Norman Rockwell’s Freedom of Speech painting, published in The Saturday Evening Post in 1943, is the first of a series of four paintings called Four Freedoms. Inspired by President Franklin D. Roosevelt’s 1941 State of the Union address, Roosevelt outlined the Four Freedoms as the basic freedoms that Americans have the right to enjoy. The Freedom of Speech painting represents one of these freedoms by depicting an ordinary citizen standing up to speak while the audience listens attentively and respectfully.
Rockwell’s portrayal emphasizes the American right to free speech and ability to speak without fear of censure. In this particular piece, he depicts a town hall meeting where citizens are permitted to speak out on issues affecting their community without any retribution or backlash from those in power. This stands for both figurative and literal freedom because it shows people that they can make themselves heard without consequence.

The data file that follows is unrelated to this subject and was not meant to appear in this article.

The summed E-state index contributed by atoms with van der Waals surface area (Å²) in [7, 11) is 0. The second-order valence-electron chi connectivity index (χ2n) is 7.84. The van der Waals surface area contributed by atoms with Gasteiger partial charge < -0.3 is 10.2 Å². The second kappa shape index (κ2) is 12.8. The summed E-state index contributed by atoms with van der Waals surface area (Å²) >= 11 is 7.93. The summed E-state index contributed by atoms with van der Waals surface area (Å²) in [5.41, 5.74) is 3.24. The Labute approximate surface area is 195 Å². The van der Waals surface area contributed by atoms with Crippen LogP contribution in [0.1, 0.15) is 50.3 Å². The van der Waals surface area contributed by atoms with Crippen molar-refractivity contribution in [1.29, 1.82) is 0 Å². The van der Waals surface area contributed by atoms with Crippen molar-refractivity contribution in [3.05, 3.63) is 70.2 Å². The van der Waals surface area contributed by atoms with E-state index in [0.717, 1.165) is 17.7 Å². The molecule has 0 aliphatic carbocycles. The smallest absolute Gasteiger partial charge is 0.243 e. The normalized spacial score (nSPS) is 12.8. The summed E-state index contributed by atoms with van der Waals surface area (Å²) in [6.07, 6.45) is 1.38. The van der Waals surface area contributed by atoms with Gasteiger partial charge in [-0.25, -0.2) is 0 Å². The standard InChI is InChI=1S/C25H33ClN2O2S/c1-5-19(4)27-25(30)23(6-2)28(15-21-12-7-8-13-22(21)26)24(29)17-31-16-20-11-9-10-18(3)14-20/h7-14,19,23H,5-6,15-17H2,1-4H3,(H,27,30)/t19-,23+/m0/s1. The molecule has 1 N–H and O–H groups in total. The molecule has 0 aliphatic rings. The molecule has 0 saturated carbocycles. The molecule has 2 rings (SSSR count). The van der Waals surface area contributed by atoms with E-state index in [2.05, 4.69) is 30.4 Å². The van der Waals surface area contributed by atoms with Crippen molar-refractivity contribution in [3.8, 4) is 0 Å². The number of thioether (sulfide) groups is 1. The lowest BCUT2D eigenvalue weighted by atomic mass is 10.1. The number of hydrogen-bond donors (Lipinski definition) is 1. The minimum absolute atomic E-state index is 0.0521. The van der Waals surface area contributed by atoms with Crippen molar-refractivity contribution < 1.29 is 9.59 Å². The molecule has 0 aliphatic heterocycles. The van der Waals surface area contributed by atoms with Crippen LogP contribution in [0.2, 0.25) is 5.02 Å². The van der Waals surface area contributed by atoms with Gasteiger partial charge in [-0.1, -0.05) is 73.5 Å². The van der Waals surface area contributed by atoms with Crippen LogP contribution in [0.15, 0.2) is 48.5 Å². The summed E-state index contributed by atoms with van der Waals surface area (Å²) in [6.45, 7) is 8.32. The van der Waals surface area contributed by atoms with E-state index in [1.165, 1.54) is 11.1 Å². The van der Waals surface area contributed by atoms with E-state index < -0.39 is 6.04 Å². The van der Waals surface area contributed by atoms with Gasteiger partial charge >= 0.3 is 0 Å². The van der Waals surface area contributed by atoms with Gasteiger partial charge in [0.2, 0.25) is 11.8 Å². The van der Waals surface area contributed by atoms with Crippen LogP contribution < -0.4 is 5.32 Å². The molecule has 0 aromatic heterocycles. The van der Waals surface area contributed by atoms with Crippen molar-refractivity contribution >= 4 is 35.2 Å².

The notoriety established by FDR’s State of The Union Address has become iconic with several adaptations throughout history notably Martin Luther King Jr.’s “I Have A Dream” speech at Lincoln Memorial in Washington D.C wherein he mentioned Rockwell’s Four Freedoms manifesto directly acknowledging its influence on his beliefs and values propagated during the civil rights movement in America. Today, Four Freedoms series including Freedom Of Speech remains Rockwell’s most enduring legacy exemplifying his ideals as an artist which continue inspiring generations across America even today.